Delicious, flaky, less than perfect looking Cornish pasties are a benchmark of my progress.
I’ve acquired a new outlook. I’m less concerned about the small things. I’ve stopped busting my balls to achieve perfection in all I do. I have learnt the power of emptying your mind.
But I didn’t choose this to happen. Life thrust it upon me. In hindsight, it is a blessing in disguise.
I’ve been unwell for a long time. I have a rare congenital illness not known to have a cure. It’s been building up silently within. Eventually I received a diagnosis. But the treatment rapidly accelerated my decline.
In my decline this sickness took away my physical strength and robbed me of my intellect, my memory and both physical and mental stamina. It emptied my head, scrubbed the hard drive of cognitive ability. At times recently I have been critically ill and felt as if I might die.
So in recovery, I begin again. Now unconcerned by some things that once held me back. Which brings me to these Cornish pasties.
I made them in one go, for the first time not needing breaks in order to rest along the way. I didn’t cook sitting down, as I have for months. I didn’t use the food processor. I was strong enough to roll the pastry myself. And I did it based on visual memory. It pushed my heart rate through the roof but it was worth it.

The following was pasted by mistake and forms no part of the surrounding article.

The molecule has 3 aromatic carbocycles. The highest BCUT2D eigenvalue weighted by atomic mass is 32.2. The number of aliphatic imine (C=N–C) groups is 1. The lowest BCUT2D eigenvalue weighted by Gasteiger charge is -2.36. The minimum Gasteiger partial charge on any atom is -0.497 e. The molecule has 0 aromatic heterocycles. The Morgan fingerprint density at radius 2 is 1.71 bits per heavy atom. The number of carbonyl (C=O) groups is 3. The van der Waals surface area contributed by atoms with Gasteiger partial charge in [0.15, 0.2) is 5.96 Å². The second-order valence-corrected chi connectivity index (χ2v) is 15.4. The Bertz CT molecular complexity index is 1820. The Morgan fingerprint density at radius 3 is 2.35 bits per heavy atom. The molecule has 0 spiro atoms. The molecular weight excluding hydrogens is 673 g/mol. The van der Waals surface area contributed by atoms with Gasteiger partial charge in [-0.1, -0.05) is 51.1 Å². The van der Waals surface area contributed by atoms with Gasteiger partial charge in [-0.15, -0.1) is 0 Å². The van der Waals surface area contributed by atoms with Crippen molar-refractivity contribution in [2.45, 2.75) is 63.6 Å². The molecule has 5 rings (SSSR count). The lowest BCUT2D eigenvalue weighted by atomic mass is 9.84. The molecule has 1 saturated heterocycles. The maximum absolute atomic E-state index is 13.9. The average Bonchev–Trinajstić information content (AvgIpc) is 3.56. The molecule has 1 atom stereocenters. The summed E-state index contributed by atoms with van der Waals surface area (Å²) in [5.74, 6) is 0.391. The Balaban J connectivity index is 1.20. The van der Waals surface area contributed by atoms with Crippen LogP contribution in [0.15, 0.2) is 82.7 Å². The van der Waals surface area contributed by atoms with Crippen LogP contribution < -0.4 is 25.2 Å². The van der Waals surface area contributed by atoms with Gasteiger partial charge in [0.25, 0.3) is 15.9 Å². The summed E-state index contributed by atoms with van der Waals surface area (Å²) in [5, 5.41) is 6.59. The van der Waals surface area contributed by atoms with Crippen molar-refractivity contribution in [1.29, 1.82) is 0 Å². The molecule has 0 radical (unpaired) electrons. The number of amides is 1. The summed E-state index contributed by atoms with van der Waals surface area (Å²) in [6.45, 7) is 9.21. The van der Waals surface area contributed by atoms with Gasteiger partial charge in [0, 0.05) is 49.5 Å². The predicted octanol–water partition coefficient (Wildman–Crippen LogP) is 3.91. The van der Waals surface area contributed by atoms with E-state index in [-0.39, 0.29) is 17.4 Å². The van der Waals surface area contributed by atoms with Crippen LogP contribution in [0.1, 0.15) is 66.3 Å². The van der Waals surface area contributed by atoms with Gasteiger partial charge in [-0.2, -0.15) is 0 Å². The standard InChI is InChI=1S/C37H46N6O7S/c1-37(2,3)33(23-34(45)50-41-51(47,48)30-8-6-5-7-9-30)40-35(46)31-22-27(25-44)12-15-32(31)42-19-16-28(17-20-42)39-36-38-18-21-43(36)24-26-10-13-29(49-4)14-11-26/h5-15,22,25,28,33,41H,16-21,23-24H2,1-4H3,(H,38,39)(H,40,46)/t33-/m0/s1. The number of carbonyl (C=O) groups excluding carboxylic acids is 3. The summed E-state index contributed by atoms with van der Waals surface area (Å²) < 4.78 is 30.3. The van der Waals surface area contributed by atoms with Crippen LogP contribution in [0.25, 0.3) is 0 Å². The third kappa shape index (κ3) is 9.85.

With trembling hands I did drop a few pasties on the floor but took it in my stride, unconcerned. Quite unlike the self-admonishing old me.
Cooking has been my occupational therapy. A month ago I couldn’t read a recipe in one go. Now I can.
Until now it would take me hours to write a post here but cooking is helping me recover stamina, dexterity, word skills and mental agility.
I was able to make these using recollections of Nana’s pastry: 8oz flour, massage in about 50g of Myrtleford butter, then same for Greenvale Farm lard. Salt. Water until it felt right, then rolled it out.
I chopped small dice of heirloom turnip, carrot, parsnip and potato. Added minced Warialda Beef and Gypsy Pig pork, seasoned with lashings of pepper, some salt and homegrown dried parsley. All by sight, not by the perfect exactitude of measurement. And it worked.
Baked fifteen minutes on high and half an hour turned down low, they were the best pasties I’d eaten since childhood.
The pastry was firm enough to support the filling yet rich and flaky in mouth. I could clearly taste each of the root vegetables in the filling yet it was delicate and lacked the flaccid tang of some commercial pasties I’ve had.
I was so keen to tuck in that I burnt my tongue on the steaming hot filling. It was none the less a delicious achievement. A mark of my progress.